New Zealand, 2008

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Stewart Island

After two nights at the Irvings, we headed for Bluff and the ferry to Stewart Island. The 30-kilometre bike ride to Bluff, the southernmost port in New Zealand, was unremarkable, mainly flat and neither enjoyable nor particularly awful along Route 1. Stewart Island is an hour by fast, oceangoing catamaran southwest off the coast of New Zealand's South Island — and probably the farthest south we will ever go. We arrived in plenty of time for the 11:30 a.m. departure on Tuesday, January 29, and made the crossing of Fouveaux Strait in relative comfort, as the sea was calm. (This crossing is notorious for rough water and horrible seasickness!)

Aboard the fast catamaran to Stewart Island

Unloading at Stewart Island

Stewart Island lived up to all our expectations. When we arrived, Barbara set a demanding schedule. In one afternoon we cycled most of the paved roads on this island — and they are hilly — and took a walk through native forest on Garden Mound to a spectacular lookout. Barbara wanted to do as much as possible because the weather was still sunny and perfect, and although we aim to stay another day or two, there was no telling if it would be this perfect again.

First ride along the shore

Looking back toward Oban, on Half Moon Bay

Stewart Island from the top of Garden Mound

On one of our short cycling trips on Stewart Island, we met Tom Hennessey, an American transplant to Canada who now lives in BC half the year and here on Stewart Island for Canada's winter months. His business is making lightweight hammock tents, the most elegant and versatile design imaginable, which are sold by REI and distributed around the world. Tom tempted us both to try one, and we were mightily impressed. But we are still in our nice tent, this time at Stewart Island Backpackers, a big place with lots of people, decnt facilities, and level, grassy tent sites.

Tom Hennessey with his brilliant hammock-tent

Camping at Stewart Island Backpackers

Wednesday was our second day on Stewart Island. It rained during the night and was overcast in the early morning but the afternoon turned out to be just as beautiful as the day before. We repeated the same activities but at a more leisurely pace: a bike ride and hike to Ackers Point lighthouse (only a beacon really), which was wonderful, and a leisurely stroll down two white sand, crescent beaches.

Bathing Beach on Stewart Island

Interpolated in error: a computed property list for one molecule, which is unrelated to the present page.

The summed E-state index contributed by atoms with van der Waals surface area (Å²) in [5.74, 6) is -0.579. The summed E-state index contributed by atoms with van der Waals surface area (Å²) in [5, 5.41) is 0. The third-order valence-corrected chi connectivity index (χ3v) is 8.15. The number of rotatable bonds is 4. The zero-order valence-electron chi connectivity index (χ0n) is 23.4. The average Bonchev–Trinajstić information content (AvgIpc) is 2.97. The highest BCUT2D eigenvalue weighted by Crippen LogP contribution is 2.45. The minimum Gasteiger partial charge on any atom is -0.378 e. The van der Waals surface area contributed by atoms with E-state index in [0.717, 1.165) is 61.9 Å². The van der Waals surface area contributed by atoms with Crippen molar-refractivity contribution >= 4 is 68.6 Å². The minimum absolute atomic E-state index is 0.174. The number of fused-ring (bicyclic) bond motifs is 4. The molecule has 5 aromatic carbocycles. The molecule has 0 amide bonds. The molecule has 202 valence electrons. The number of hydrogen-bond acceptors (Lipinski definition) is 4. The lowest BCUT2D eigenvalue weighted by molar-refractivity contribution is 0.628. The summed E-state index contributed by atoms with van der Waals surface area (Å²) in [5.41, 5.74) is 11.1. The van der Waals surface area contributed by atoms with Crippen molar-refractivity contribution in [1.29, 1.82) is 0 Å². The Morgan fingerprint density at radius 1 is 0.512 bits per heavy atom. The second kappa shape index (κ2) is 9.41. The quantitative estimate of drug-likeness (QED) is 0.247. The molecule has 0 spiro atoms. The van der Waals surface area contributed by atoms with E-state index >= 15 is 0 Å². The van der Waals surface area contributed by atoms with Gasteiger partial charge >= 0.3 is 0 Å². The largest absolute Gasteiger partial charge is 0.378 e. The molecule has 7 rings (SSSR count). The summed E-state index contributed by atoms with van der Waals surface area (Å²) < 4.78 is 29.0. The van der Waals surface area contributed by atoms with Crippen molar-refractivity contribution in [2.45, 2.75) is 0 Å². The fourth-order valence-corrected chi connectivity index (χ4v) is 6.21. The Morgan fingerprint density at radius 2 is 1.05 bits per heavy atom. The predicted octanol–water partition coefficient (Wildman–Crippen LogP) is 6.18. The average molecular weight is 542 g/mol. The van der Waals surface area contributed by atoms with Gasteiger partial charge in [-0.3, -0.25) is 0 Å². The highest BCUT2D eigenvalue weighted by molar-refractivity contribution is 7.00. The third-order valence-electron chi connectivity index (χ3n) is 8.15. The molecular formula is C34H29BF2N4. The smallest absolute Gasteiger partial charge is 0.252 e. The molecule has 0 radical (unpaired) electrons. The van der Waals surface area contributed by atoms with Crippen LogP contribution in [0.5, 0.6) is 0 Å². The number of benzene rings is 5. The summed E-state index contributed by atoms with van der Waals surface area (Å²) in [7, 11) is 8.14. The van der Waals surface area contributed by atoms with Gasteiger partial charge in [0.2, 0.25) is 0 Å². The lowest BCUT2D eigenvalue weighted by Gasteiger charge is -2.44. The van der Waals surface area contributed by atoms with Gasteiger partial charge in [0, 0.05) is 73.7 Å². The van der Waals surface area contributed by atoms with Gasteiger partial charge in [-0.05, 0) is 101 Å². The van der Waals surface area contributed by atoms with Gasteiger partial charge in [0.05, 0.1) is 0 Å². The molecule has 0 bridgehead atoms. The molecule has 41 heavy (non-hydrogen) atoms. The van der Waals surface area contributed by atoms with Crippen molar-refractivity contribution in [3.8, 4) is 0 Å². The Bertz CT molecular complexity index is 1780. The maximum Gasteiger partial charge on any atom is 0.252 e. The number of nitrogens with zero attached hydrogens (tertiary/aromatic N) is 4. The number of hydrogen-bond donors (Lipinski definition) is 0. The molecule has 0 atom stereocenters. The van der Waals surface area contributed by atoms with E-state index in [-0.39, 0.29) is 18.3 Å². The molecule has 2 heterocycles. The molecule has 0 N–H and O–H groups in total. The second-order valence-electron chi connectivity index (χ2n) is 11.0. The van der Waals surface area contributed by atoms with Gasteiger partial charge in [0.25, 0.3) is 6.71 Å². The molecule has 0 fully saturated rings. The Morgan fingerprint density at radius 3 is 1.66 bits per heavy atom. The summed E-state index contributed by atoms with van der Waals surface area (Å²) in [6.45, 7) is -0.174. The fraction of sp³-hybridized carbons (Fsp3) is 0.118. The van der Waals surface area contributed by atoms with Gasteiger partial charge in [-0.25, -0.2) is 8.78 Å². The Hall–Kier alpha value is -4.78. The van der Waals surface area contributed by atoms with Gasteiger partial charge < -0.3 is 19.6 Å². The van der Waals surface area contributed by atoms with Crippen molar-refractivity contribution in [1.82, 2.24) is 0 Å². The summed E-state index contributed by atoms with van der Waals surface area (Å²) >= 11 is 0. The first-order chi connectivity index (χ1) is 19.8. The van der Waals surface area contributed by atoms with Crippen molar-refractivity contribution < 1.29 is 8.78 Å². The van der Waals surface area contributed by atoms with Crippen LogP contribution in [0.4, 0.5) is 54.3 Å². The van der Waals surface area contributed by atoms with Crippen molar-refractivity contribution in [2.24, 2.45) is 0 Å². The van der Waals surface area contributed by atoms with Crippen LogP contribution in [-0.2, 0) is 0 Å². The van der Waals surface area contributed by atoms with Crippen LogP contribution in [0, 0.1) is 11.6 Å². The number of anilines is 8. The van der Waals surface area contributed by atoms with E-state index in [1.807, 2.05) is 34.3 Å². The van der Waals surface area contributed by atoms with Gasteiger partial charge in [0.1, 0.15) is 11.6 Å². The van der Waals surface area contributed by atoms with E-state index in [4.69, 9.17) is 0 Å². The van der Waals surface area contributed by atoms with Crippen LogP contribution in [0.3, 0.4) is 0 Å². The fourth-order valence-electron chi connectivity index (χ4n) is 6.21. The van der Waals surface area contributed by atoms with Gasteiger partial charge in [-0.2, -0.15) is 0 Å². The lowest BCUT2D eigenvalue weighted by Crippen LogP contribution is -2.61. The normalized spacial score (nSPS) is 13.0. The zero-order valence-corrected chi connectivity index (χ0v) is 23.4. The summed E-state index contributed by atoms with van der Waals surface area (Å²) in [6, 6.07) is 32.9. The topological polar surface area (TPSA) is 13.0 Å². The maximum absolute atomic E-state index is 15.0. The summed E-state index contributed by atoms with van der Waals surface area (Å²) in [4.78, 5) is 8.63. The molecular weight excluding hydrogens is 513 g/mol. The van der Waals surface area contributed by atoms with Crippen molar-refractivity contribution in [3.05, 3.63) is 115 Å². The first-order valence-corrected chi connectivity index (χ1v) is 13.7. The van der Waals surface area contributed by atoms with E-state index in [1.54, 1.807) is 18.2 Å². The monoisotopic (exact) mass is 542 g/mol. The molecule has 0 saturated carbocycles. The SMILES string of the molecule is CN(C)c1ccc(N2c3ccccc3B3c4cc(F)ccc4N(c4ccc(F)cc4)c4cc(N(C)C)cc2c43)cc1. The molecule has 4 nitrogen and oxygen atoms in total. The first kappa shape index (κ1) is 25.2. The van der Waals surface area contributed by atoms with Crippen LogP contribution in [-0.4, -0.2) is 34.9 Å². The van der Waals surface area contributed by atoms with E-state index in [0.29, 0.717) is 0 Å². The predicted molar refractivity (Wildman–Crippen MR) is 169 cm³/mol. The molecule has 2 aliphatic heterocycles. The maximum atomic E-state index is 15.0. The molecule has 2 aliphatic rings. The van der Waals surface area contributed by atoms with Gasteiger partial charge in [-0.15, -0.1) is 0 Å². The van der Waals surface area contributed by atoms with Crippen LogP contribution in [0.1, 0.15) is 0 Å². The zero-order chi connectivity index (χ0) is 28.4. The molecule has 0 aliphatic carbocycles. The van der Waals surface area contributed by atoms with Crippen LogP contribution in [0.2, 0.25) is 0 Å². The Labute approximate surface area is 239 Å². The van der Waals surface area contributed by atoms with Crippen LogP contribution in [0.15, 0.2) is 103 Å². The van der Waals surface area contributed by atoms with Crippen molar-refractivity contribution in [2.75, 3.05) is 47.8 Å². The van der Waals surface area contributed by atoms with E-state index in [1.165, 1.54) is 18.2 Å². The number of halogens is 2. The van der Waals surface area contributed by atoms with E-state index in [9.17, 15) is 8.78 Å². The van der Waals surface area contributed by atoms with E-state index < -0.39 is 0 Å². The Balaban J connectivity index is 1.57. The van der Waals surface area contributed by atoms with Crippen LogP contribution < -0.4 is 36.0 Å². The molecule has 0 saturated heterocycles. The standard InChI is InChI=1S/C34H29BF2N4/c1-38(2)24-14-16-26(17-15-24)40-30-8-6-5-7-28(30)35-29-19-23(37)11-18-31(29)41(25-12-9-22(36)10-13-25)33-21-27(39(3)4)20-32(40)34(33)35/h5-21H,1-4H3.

This kelp is huge — over a metre wide!
On our wandering, we found this old crank-style telephone on a tree, and there was even an ancient, rain-soaked telephone book still hanging below it. Barbara did not succeed in making a call. Below, a bicycle and a boat, one of which at least, like the telephone is no longer in use.
After supper we took a short walk up a STEEP road to Observatory Rock. The view was extraordinary, and luckily enough, we arrived just as the sun was setting behind the distant hills. We also had our first sighting of a Kaka, a large New Zealand parrot related to the Kea, infamous for its pest curiosity and thievery.

Sunset from Observatory Rock

Thursday was our last day on Stewart Island, and if possible the weather was even more beautiful, once the morning clouds cleared away. We'd saved the best for last: a boat trip to Ulva Island, which is a protected sanctuary for birds and plants — though most assuredly not for rats, stoats, and other animals that might endanger the birds.

Waiting for the ferry to Ulva Island

It was a stunning island, words fail, and its beauty was made accessible by shady, perfecly groomed trails that meandered through the forests and ferns and detoured to pristine beaches. We saw more birds than we could photograph, nor can photos do justice to Stewart Island.

Trails through the native bush of Ulva Island

Tree ferns

Yacht anchored off Ulva Island — what a destination!

New Zealand parakeet


New Zealand Robin (not much like ours)

New Zealand Pigeon (the biggest one you've ever seen)
The bird on the right, a ,Weka must be inedible. These birds are oblivious to what is going on around them, and they would be so easy to catch that if they had any use, they would have gone extinct long ago!

Our shelter from the rain — inside, much better than it looks

The weather seemed fine on Friday morning, February 2, when we got up early to catch a ferry to the mainland. However, soon after we had finished packing it began to rain, quite heavily. The crossing of Fouveaux Strait was rougher, but nothing terrible, and it was still raining in Bluff. We were unable to get cash there and decided we should find an ATM in Invercargill, about 25 or 30 kilometres north, and slightly off our planned route. It poured all the way, and by the time we topped up our supply of cash and groceries. we were wet and chilled, so we decided to stop for the night before the next part of our trip, through the Catlins.




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